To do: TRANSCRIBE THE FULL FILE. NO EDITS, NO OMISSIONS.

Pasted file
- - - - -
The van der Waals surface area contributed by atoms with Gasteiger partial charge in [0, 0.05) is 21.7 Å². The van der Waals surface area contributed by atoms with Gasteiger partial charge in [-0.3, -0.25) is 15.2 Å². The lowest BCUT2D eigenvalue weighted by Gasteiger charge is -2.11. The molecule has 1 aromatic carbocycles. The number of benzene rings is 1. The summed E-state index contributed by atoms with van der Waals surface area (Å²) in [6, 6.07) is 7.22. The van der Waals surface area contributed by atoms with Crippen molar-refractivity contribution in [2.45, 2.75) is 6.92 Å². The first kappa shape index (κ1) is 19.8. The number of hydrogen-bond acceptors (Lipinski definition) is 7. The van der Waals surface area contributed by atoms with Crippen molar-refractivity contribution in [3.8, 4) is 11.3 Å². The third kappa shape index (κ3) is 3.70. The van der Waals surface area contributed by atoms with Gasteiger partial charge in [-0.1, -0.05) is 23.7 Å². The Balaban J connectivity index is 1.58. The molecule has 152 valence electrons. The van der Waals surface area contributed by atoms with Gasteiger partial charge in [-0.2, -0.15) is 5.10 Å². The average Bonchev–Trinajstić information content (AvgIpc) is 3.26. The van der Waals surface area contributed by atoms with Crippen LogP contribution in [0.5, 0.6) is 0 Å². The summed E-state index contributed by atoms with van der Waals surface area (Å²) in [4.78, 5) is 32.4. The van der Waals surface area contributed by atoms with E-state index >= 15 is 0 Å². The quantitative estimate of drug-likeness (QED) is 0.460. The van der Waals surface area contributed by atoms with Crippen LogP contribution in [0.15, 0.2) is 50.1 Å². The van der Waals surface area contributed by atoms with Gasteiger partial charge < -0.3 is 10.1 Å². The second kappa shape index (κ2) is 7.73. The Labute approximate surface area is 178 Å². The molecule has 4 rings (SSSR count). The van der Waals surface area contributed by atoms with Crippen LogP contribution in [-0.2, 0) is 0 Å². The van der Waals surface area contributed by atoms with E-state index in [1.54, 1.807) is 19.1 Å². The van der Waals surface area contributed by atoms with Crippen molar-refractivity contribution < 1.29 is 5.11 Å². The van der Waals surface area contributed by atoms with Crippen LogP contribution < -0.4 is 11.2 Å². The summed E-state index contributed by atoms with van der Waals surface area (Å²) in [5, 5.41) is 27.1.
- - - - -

The van der Waals surface area contributed by atoms with Gasteiger partial charge in [0, 0.05) is 21.7 Å². The van der Waals surface area contributed by atoms with Gasteiger partial charge in [-0.3, -0.25) is 15.2 Å². The lowest BCUT2D eigenvalue weighted by Gasteiger charge is -2.11. The molecule has 1 aromatic carbocycles. The number of benzene rings is 1. The summed E-state index contributed by atoms with van der Waals surface area (Å²) in [6, 6.07) is 7.22. The van der Waals surface area contributed by atoms with Crippen molar-refractivity contribution in [2.45, 2.75) is 6.92 Å². The first kappa shape index (κ1) is 19.8. The number of hydrogen-bond acceptors (Lipinski definition) is 7. The van der Waals surface area contributed by atoms with Crippen molar-refractivity contribution in [3.8, 4) is 11.3 Å². The third kappa shape index (κ3) is 3.70. The van der Waals surface area contributed by atoms with Gasteiger partial charge in [-0.1, -0.05) is 23.7 Å². The Balaban J connectivity index is 1.58. The molecule has 152 valence electrons. The van der Waals surface area contributed by atoms with Gasteiger partial charge in [-0.2, -0.15) is 5.10 Å². The average Bonchev–Trinajstić information content (AvgIpc) is 3.26. The van der Waals surface area contributed by atoms with Crippen LogP contribution in [0.5, 0.6) is 0 Å². The summed E-state index contributed by atoms with van der Waals surface area (Å²) in [4.78, 5) is 32.4. The van der Waals surface area contributed by atoms with E-state index >= 15 is 0 Å². The quantitative estimate of drug-likeness (QED) is 0.460. The van der Waals surface area contributed by atoms with Crippen LogP contribution in [0.15, 0.2) is 50.1 Å². The van der Waals surface area contributed by atoms with Gasteiger partial charge < -0.3 is 10.1 Å². The second kappa shape index (κ2) is 7.73. The Labute approximate surface area is 178 Å². The molecule has 4 rings (SSSR count). The van der Waals surface area contributed by atoms with Crippen LogP contribution in [-0.2, 0) is 0 Å². The van der Waals surface area contributed by atoms with E-state index in [1.54, 1.807) is 19.1 Å². The van der Waals surface area contributed by atoms with Crippen molar-refractivity contribution < 1.29 is 5.11 Å². The van der Waals surface area contributed by atoms with Crippen LogP contribution < -0.4 is 11.2 Å². The summed E-state index contributed by atoms with van der Waals surface area (Å²) in [5, 5.41) is 27.1.